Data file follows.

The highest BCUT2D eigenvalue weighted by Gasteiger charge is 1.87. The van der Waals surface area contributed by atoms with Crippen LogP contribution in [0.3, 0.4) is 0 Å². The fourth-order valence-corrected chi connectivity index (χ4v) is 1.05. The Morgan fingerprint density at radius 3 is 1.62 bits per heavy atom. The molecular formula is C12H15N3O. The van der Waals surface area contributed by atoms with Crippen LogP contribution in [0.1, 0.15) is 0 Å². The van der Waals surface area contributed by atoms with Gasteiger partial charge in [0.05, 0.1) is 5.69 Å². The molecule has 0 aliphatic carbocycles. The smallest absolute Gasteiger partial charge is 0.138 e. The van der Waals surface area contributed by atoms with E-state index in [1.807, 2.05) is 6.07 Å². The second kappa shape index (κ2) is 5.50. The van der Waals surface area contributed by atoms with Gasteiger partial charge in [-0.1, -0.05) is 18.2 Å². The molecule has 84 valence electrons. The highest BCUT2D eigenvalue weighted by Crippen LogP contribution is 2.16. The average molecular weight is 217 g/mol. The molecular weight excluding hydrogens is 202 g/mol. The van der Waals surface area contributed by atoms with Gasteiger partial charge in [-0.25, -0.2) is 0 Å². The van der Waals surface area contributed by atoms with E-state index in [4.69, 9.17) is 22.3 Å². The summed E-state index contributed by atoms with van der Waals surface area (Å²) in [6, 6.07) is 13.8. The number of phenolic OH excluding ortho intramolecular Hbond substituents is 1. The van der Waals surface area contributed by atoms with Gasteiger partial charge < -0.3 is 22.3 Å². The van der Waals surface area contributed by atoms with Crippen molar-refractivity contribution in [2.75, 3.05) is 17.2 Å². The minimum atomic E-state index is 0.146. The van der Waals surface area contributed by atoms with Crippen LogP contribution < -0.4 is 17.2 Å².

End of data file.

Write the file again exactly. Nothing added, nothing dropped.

The highest BCUT2D eigenvalue weighted by Gasteiger charge is 1.87. The van der Waals surface area contributed by atoms with Crippen LogP contribution in [0.3, 0.4) is 0 Å². The fourth-order valence-corrected chi connectivity index (χ4v) is 1.05. The Morgan fingerprint density at radius 3 is 1.62 bits per heavy atom. The molecular formula is C12H15N3O. The van der Waals surface area contributed by atoms with Crippen LogP contribution in [0.1, 0.15) is 0 Å². The van der Waals surface area contributed by atoms with Gasteiger partial charge in [0.05, 0.1) is 5.69 Å². The molecule has 0 aliphatic carbocycles. The smallest absolute Gasteiger partial charge is 0.138 e. The van der Waals surface area contributed by atoms with E-state index in [1.807, 2.05) is 6.07 Å². The second kappa shape index (κ2) is 5.50. The van der Waals surface area contributed by atoms with Gasteiger partial charge in [-0.1, -0.05) is 18.2 Å². The molecule has 84 valence electrons. The highest BCUT2D eigenvalue weighted by Crippen LogP contribution is 2.16. The average molecular weight is 217 g/mol. The molecular weight excluding hydrogens is 202 g/mol. The van der Waals surface area contributed by atoms with Gasteiger partial charge in [-0.25, -0.2) is 0 Å². The van der Waals surface area contributed by atoms with E-state index in [4.69, 9.17) is 22.3 Å². The summed E-state index contributed by atoms with van der Waals surface area (Å²) in [6, 6.07) is 13.8. The number of phenolic OH excluding ortho intramolecular Hbond substituents is 1. The van der Waals surface area contributed by atoms with Gasteiger partial charge < -0.3 is 22.3 Å². The van der Waals surface area contributed by atoms with Crippen molar-refractivity contribution in [2.75, 3.05) is 17.2 Å². The minimum atomic E-state index is 0.146. The van der Waals surface area contributed by atoms with Crippen LogP contribution < -0.4 is 17.2 Å².